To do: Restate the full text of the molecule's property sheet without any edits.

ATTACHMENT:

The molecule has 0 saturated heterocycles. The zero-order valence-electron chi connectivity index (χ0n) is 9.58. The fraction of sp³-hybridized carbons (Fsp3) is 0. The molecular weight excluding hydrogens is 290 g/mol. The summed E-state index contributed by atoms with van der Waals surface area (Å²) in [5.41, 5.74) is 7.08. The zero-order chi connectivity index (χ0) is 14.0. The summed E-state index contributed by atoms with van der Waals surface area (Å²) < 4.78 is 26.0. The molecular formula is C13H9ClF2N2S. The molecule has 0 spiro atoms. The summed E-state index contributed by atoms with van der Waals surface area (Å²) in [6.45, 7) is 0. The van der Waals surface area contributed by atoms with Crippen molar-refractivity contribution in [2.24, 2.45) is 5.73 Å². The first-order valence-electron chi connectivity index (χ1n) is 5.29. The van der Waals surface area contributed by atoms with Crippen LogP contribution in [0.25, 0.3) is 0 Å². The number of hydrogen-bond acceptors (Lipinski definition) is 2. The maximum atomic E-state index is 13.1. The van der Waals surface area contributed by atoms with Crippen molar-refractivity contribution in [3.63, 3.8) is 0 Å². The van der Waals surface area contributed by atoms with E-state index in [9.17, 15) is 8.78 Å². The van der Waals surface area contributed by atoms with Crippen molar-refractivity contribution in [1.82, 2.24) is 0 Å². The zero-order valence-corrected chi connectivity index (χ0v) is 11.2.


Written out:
The molecule has 0 saturated heterocycles. The zero-order valence-electron chi connectivity index (χ0n) is 9.58. The fraction of sp³-hybridized carbons (Fsp3) is 0. The molecular weight excluding hydrogens is 290 g/mol. The summed E-state index contributed by atoms with van der Waals surface area (Å²) in [5.41, 5.74) is 7.08. The zero-order chi connectivity index (χ0) is 14.0. The summed E-state index contributed by atoms with van der Waals surface area (Å²) < 4.78 is 26.0. The molecular formula is C13H9ClF2N2S. The molecule has 0 spiro atoms. The summed E-state index contributed by atoms with van der Waals surface area (Å²) in [6.45, 7) is 0. The van der Waals surface area contributed by atoms with Crippen molar-refractivity contribution in [2.24, 2.45) is 5.73 Å². The first-order valence-electron chi connectivity index (χ1n) is 5.29. The van der Waals surface area contributed by atoms with Crippen LogP contribution in [0.25, 0.3) is 0 Å². The number of hydrogen-bond acceptors (Lipinski definition) is 2. The maximum atomic E-state index is 13.1. The van der Waals surface area contributed by atoms with Crippen molar-refractivity contribution in [3.63, 3.8) is 0 Å². The van der Waals surface area contributed by atoms with E-state index in [9.17, 15) is 8.78 Å². The van der Waals surface area contributed by atoms with Crippen molar-refractivity contribution in [1.82, 2.24) is 0 Å². The zero-order valence-corrected chi connectivity index (χ0v) is 11.2.